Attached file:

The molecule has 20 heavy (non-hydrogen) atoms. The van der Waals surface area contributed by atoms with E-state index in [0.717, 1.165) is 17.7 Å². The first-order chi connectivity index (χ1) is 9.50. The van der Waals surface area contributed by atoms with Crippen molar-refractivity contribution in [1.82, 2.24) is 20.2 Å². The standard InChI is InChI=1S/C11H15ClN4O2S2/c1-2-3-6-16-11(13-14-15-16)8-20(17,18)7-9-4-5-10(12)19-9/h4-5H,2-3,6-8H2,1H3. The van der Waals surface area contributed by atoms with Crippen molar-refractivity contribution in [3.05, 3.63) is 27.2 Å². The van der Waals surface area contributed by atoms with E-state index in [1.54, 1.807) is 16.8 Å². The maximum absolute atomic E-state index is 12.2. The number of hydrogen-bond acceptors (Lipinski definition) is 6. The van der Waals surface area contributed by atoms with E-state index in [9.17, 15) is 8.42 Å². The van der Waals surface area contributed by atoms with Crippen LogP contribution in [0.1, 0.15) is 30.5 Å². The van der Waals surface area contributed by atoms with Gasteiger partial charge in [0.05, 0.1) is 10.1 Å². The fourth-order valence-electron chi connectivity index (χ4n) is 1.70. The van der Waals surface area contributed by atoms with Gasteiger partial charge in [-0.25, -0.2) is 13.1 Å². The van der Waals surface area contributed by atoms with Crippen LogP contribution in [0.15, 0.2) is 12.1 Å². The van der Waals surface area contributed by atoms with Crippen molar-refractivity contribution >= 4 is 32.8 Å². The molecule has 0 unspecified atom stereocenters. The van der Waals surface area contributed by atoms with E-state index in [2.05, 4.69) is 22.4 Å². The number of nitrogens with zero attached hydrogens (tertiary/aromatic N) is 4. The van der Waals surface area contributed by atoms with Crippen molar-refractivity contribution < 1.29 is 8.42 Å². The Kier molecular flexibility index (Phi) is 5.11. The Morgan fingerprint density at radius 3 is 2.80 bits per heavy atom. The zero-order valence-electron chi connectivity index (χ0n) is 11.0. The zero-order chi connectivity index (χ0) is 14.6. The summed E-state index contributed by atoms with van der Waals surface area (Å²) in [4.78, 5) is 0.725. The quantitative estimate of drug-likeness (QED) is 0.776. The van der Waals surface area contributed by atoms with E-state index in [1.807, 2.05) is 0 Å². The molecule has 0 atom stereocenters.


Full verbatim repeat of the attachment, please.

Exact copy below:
The molecule has 20 heavy (non-hydrogen) atoms. The van der Waals surface area contributed by atoms with E-state index in [0.717, 1.165) is 17.7 Å². The first-order chi connectivity index (χ1) is 9.50. The van der Waals surface area contributed by atoms with Crippen molar-refractivity contribution in [1.82, 2.24) is 20.2 Å². The standard InChI is InChI=1S/C11H15ClN4O2S2/c1-2-3-6-16-11(13-14-15-16)8-20(17,18)7-9-4-5-10(12)19-9/h4-5H,2-3,6-8H2,1H3. The van der Waals surface area contributed by atoms with Crippen molar-refractivity contribution in [3.05, 3.63) is 27.2 Å². The van der Waals surface area contributed by atoms with E-state index in [1.54, 1.807) is 16.8 Å². The maximum absolute atomic E-state index is 12.2. The number of hydrogen-bond acceptors (Lipinski definition) is 6. The van der Waals surface area contributed by atoms with E-state index in [9.17, 15) is 8.42 Å². The van der Waals surface area contributed by atoms with Crippen LogP contribution in [0.1, 0.15) is 30.5 Å². The van der Waals surface area contributed by atoms with Gasteiger partial charge in [0.05, 0.1) is 10.1 Å². The fourth-order valence-electron chi connectivity index (χ4n) is 1.70. The van der Waals surface area contributed by atoms with Gasteiger partial charge in [-0.25, -0.2) is 13.1 Å². The van der Waals surface area contributed by atoms with Crippen LogP contribution in [0.15, 0.2) is 12.1 Å². The van der Waals surface area contributed by atoms with Crippen molar-refractivity contribution >= 4 is 32.8 Å². The molecule has 0 unspecified atom stereocenters. The van der Waals surface area contributed by atoms with E-state index in [2.05, 4.69) is 22.4 Å². The number of nitrogens with zero attached hydrogens (tertiary/aromatic N) is 4. The van der Waals surface area contributed by atoms with Crippen molar-refractivity contribution < 1.29 is 8.42 Å². The Kier molecular flexibility index (Phi) is 5.11. The Morgan fingerprint density at radius 3 is 2.80 bits per heavy atom. The zero-order valence-electron chi connectivity index (χ0n) is 11.0. The zero-order chi connectivity index (χ0) is 14.6. The summed E-state index contributed by atoms with van der Waals surface area (Å²) in [4.78, 5) is 0.725. The quantitative estimate of drug-likeness (QED) is 0.776. The van der Waals surface area contributed by atoms with E-state index in [1.807, 2.05) is 0 Å². The molecule has 0 atom stereocenters.